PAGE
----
compacted sand and red clay soil in a hand

Why Compacted Soil is a Problem

One of the major issues with my flower bed is that the soil is heavily compacted. Compacted soil makes it difficult for water to pass through, resulting in standing water on top of the soil. Additionally, it is hard for plants to break through the soil to put out roots.

In the past when I had dug a hole and planted something new in this area I was basically planting in a clay pot with no drainage. The hole would fill with water every time it rained and would only drain out very slowly. The poor plants couldn’t break through the soil to put out roots and would just sit in the pool of water until the roots rotted and the plants died.

What Causes Compacted Soil

Compacted soil can be caused by a few different things. Heavy, persistent rainfall beating down on the soil can cause it to compact. It can also be caused by heavy foot traffic or machinery being driven on the soil. Much to my surprise, it can even happen from overworking the soil, especially when it is wet.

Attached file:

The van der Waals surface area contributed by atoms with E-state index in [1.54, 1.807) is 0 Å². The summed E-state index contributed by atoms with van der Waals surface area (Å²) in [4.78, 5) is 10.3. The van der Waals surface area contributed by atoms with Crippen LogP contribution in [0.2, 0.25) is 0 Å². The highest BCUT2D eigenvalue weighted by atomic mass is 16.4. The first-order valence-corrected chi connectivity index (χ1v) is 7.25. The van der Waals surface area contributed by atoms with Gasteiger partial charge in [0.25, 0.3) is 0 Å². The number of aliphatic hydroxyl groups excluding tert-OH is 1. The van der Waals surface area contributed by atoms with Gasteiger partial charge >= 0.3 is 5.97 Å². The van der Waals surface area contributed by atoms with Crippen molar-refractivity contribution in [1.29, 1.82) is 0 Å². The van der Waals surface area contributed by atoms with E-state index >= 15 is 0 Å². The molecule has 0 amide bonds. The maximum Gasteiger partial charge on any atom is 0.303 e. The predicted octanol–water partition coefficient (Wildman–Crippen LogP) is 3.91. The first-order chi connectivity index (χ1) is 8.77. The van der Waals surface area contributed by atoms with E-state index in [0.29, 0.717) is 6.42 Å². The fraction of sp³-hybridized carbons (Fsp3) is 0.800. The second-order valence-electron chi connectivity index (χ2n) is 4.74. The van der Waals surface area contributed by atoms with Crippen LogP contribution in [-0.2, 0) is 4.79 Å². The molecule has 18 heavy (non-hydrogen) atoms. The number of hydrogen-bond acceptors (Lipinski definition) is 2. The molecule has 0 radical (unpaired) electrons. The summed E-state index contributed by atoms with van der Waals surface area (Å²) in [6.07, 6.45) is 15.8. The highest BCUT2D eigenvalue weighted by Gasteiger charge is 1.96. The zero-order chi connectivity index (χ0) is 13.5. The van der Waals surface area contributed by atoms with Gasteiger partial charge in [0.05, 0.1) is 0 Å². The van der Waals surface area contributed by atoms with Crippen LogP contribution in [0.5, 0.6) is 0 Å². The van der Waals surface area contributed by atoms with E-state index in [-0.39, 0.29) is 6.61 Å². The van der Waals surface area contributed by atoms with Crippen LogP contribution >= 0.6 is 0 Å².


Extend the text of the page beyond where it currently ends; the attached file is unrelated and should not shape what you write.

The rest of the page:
The Importance of Organic Matter

Organic matter is compost, manure or any other organic material that is added to soil. Adding organic matter to clay soil, especially compacted clay soil, adds “space” in the soil to allow for better drainage. Additionally, as it decomposes it feeds the soil with nutrients needed for healthy plant growth.

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clay soil raised flower bed mama needs a project

My Plan for Improving Clay Soil with a Raised Flower Bed

Improving clay soil can take several years of working organic matter into the soil. I am not that patient, so I decided to build a raised bed on top of my clay and sand soil. This way I can fill the raised bed with new, nutrient rich soil and start gardening right away.

My concern with this plan is that the clay soil underneath will still hold water and so I may still have an issue with my plants drowning due to the poor drainage. So, in addition to building a raised bed for new soil, I decided to try to amend the top layer of existing soil underneath my raised flower bed. This is the process I’m following:

Break up Clay/Sand about 6”

The first thing I did to prepare the soil was to break it up about 6”-12” deep using a shovel. I used my shovel to turn the soil and break up the large chunks of compacted sand and clay. The sand and clay were heavily compacted so this was hard!

break up clay soil within raised flower bed

Mix in Soil Conditioner, Manure & Compost

After I finished breaking up the existing soil, I added soil conditioner on top. I then mixed the soil conditioner in by using my shovel to turn the soil again. Once the soil conditioner was mixed in, I added manure and compost and repeated the process.